White House press secretary Sarah Sanders said Thursday the U.S. will attend the Winter Olympics in Pyeongchang, South Korea, despite reports that the U.S. may have reservations about security there given its proximity to North Korea.
“The U.S. looks forward to participating in the Winter Olympics in South Korea,” Sanders tweeted Thursday. “The protection of Americans is our top priority and we are engaged with the South Koreans and other partner nations to secure the venues.”
UPDATE: The U.S. looks forward to participating in the Winter Olympics in South Korea. The protection of Americans is our top priority and we are engaged with the South Koreans and other partner nations to secure the venues.— Sarah Sanders (@PressSec) December 7, 2017
Questions about whether U.S. athletes would participate in the 2018 Games arose Wednesday when U.S. Ambassador to the United Nations Nikki Haley said it was an “open question” as to whether the U.S. would compete there.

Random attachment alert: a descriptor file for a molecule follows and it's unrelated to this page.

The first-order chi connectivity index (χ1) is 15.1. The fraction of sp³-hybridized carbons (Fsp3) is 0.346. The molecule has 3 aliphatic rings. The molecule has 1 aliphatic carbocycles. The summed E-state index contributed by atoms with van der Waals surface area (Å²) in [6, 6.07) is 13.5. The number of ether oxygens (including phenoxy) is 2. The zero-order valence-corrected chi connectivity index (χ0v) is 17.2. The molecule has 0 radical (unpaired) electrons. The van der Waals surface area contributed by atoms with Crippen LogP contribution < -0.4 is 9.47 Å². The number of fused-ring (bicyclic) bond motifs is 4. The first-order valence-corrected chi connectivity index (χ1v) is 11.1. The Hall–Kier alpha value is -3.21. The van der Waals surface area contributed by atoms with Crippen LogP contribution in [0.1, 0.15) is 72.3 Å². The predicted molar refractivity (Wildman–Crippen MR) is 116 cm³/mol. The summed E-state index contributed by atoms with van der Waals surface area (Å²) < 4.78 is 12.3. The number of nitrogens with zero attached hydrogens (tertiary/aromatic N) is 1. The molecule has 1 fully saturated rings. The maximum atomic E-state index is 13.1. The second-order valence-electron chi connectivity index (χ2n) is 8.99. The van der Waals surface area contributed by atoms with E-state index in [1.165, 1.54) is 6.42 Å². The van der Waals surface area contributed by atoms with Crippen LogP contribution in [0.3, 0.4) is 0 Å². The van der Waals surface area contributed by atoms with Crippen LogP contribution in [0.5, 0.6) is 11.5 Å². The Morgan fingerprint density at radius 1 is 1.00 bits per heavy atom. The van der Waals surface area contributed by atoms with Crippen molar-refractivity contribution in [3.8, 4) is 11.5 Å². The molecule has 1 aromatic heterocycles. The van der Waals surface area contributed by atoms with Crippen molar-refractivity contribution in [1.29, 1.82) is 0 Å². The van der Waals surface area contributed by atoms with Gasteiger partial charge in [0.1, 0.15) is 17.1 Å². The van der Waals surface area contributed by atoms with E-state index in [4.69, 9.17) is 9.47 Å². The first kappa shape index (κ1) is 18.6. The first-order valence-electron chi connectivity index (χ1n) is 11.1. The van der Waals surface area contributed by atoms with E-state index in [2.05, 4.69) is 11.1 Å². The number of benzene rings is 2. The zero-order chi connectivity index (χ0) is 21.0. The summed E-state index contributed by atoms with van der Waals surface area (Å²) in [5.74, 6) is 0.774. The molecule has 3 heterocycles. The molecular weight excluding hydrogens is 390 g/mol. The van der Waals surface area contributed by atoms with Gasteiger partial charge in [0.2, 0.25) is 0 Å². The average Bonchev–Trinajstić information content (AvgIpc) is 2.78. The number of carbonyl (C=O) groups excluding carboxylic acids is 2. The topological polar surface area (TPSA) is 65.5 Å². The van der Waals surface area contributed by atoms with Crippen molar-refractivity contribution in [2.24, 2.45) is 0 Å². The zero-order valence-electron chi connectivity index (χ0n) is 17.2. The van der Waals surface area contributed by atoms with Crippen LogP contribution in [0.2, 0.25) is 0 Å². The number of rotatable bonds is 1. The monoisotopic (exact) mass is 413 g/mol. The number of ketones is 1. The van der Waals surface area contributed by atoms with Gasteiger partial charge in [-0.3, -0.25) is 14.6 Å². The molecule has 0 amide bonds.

“I have not heard anything about that, but I do know in the talks that we have — whether it’s Jerusalem or North Korea — it’s about, how do we protect the U.S. citizens in the area?” Haley told Fox News in an interview.
The response prompted the United States Olympics Committee and NBC, which is broadcasting the Winter Olympics, to clarify that they have not received any indications the U.S. would not compete.
When asked about Haley’s comments Thursday, Sanders initially told reporters “no official decision has been made,” and said the “goal is to" compete.
She clarified on Twitter that U.S. athletes would, indeed, participate.
Pyeongchang is located roughly 50 miles from the demilitarized zone between North Korea and South Korea. North Korea has continued with its nuclear weapons program, and tested an intercontinental ballistic missile at the end of last month.